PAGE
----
- Security products and services markets expected to increase from $55 billion to over $71 billion by 2014.
- The enterprise security infrastructure market is expected to be $22.5 billion in 2011 and from 2009-2014 the expected CAGR is 11%. The security service market is expected to be $33 billion in 2011 and from 2009-2014 the expected CAGR is 8%.
- Security is one of the top concern areas and represents the number 1 topic inquiry for Gartner representing 17% of all its inquiries.
Security market numbers: (Note- if you add software only and appliance, SIEM clearly dominates the growth parameter)
- 2011 growth estimates for various enterprise security infrastructure market segments (Y/Y):
–Appliance: E-mail Security Boundary: 28.6%
–Appliance: Secure Web Gateway: 22.8%
–Appliance: Security Information & Event Management: 22.4%
–Security Information & Event Management: 22.4%
–Secure Web Gateway: 17.3%
–IPS Equipment: 16.1%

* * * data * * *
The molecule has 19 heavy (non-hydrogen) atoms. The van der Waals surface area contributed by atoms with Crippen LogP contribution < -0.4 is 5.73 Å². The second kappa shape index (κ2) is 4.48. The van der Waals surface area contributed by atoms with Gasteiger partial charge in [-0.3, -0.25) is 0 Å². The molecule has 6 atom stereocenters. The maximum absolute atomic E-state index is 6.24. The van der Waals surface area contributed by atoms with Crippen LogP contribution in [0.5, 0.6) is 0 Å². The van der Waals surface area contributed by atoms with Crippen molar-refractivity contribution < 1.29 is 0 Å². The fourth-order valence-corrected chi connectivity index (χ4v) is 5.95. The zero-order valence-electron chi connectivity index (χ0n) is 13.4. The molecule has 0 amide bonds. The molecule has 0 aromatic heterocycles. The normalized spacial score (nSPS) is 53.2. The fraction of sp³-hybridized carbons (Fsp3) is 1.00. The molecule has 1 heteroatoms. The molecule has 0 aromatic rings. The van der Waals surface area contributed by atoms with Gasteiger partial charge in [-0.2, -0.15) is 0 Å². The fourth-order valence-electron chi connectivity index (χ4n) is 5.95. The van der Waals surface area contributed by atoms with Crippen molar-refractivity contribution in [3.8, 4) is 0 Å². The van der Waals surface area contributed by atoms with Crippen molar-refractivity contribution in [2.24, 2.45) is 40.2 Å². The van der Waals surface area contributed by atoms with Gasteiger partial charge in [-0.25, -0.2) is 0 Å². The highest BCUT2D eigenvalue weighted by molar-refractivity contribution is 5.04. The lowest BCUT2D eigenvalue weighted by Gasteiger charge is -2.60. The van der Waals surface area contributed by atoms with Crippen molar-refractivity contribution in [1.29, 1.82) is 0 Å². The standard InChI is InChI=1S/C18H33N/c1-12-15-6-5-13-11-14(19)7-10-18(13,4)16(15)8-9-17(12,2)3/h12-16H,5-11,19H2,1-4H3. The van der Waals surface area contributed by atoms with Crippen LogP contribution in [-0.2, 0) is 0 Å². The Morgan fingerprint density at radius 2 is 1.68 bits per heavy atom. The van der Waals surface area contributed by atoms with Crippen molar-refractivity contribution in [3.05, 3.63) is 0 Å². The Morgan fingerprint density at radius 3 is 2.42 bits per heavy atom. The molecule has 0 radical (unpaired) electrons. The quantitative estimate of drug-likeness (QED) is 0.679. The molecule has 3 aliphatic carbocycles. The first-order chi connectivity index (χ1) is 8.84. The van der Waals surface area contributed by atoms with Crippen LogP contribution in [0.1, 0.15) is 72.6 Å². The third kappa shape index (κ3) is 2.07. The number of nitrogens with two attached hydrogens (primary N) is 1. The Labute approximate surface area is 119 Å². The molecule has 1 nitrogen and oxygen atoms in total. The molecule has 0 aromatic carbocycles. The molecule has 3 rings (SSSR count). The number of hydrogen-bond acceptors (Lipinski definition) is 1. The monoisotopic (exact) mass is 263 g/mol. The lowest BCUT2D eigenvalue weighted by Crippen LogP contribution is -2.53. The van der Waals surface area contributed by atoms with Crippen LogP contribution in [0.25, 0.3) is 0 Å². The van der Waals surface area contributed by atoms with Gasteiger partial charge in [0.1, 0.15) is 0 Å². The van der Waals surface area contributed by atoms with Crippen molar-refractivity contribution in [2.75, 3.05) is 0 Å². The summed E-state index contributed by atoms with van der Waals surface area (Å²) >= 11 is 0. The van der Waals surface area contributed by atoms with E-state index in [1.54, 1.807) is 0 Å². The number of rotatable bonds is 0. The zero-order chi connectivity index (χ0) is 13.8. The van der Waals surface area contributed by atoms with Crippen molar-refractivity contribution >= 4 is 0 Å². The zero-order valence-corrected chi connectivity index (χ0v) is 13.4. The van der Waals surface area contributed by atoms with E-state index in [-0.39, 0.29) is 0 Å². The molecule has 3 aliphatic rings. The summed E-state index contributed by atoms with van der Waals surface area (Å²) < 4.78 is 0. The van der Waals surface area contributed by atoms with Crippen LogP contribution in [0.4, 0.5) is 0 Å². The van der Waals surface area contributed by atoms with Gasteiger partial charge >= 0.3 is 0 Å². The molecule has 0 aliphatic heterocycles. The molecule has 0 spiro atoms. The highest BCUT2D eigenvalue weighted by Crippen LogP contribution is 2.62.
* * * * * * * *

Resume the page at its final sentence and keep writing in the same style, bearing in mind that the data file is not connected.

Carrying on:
–Other Security Software: 15.7%
–SSL VPN Equipment: 15.5%
–E-mail Security Boundary: 12.8%
–User Provisioning: 8.4%
–VPN/Firewall Equipment: 6.6%
–Endpoint Protection Platform (Enterprise): 3.8%
–Web Access Management: 3.2%
- Security spending priorities for 2011 based on a Gartner survey:
–Data Loss Prevention: 54%
–User Provisioning or Identity Management: 51%
–Security Information and Event Management: 44%
–Network Access Control: 40%
–Intrusion Detection and Prevention (mostly driven by PCI): 39%
–Vulnerability Assessment: 39%
–Patch Management: 38%
–Application Security (mobile devices and web application firewalls): 34%
- existing security is made up of silos of security disciplines (identity and access management, endpoint protection platforms, network security, application security) and silos of monitors and scanners within each discipline. There is limited interaction, integration and correlation. Also limited context, history, and linear search.